What Is Abuse?
The Office on Violence Against Women defines domestic violence as a pattern of abusive behavior in any relationship that is used by one partner to gain or maintain power and control over another intimate partner. Domestic violence can be physical, sexual, emotional, economic, or psychological actions or threats of actions that influence another person. This includes any behaviors that intimidate, manipulate, humiliate, isolate, frighten, terrorize, coerce, threaten, blame, hurt, injure, or wound someone.
- Physical Abuse: Hitting, slapping, shoving, grabbing, pinching, biting, hair pulling, etc. This type of abuse also includes denying a partner medical care or forcing alcohol/drugs on her.
- Sexual Abuse: Coercing or attempting to coerce any sexual contact or behavior without consent. Includes marital rape, forcing sex, and treating one in a sexually demeaning manner.
- Emotional Abuse: Undermining an individual’s sense of self-worth and/or self-esteem. May include constant criticism, name-calling, or damaging one’s relationship with her children.
- Economic Abuse: Making or attempting to make an individual financially dependent by maintaining total control over financial resources, withholding one’s access to money, or forbidding one’s attendance at school or employment.
- Psychological Abuse: Includes causing fear by intimidation, threatening physical harm to self, partner, children, or family, friends or co-workers; destruction of pets and property; isolation; threats of physical harm.
Domestic violence does not discriminate. It occurs within all age ranges, ethnic backgrounds, and economic levels. And while women are more commonly victimized, men are also abused – especially verbally and emotionally, athough sometimes physically as well. In 2010 in South Carolina, 34 women and 10 men lost their lives as a result of domestic violence. The bottom line is that abusive behavior is never acceptable, whether it’s coming from a man, woman, a teenager, or an older adult. Everyone deserves to feel valued, respected, and safe.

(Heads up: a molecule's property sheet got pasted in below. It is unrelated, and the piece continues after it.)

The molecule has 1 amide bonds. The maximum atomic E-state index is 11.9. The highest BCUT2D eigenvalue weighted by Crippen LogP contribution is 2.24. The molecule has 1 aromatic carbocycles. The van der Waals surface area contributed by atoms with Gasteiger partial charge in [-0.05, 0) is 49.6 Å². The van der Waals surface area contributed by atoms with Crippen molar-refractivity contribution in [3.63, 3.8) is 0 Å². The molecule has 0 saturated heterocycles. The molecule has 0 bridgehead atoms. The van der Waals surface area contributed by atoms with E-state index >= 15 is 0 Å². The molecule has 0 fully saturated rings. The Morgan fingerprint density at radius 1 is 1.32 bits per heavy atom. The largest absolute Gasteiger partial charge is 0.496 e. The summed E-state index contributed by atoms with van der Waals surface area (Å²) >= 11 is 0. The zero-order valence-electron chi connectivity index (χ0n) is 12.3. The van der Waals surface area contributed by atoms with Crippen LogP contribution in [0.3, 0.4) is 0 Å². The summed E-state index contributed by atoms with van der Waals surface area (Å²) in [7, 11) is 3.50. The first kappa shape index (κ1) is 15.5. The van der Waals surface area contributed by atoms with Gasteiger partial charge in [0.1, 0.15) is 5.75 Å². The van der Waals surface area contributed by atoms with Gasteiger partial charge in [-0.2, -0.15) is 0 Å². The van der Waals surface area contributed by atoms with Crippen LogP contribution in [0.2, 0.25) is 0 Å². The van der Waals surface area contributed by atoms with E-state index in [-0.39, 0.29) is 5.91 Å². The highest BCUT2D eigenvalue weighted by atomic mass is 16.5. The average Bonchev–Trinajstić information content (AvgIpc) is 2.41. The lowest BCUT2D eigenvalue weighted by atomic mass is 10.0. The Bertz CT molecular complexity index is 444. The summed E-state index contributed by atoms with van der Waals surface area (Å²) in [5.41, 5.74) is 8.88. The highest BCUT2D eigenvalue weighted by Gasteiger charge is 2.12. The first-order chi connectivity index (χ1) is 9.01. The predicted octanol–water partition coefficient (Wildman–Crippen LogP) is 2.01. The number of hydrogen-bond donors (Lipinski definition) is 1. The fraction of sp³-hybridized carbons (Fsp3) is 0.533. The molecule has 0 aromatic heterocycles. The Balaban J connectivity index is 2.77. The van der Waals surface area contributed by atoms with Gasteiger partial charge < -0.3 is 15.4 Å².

Please remember that abuse is NOT caused by mental illness or alcohol and drugs, stress, or anything that you have or haven’t done. It is NOT an anger management issue. Abusers can control their behavior when in public and when it benefits them; he makes a conscious decision each time he assaults or abuses you.
If you recognize yourself or someone you know in the descriptions of domestic violence and abuse, or have noticed any of the warning signs in your relationship, don’t hesitate to reach out. We are here to help.
MARYS House provides emergency, temporary shelter and services for women and their children that are in imminent danger at the hands of an intimate partner. MARYS House also offers services to women in our community through our administrative offices. If you or someone you know is involved in a violent relationship and would like more information on domestic violence or would like to talk to someone about a safety plan to keep you safe in your home, please contact us at (864)859-9191 (Shelter) or (864)855-1708 (Office).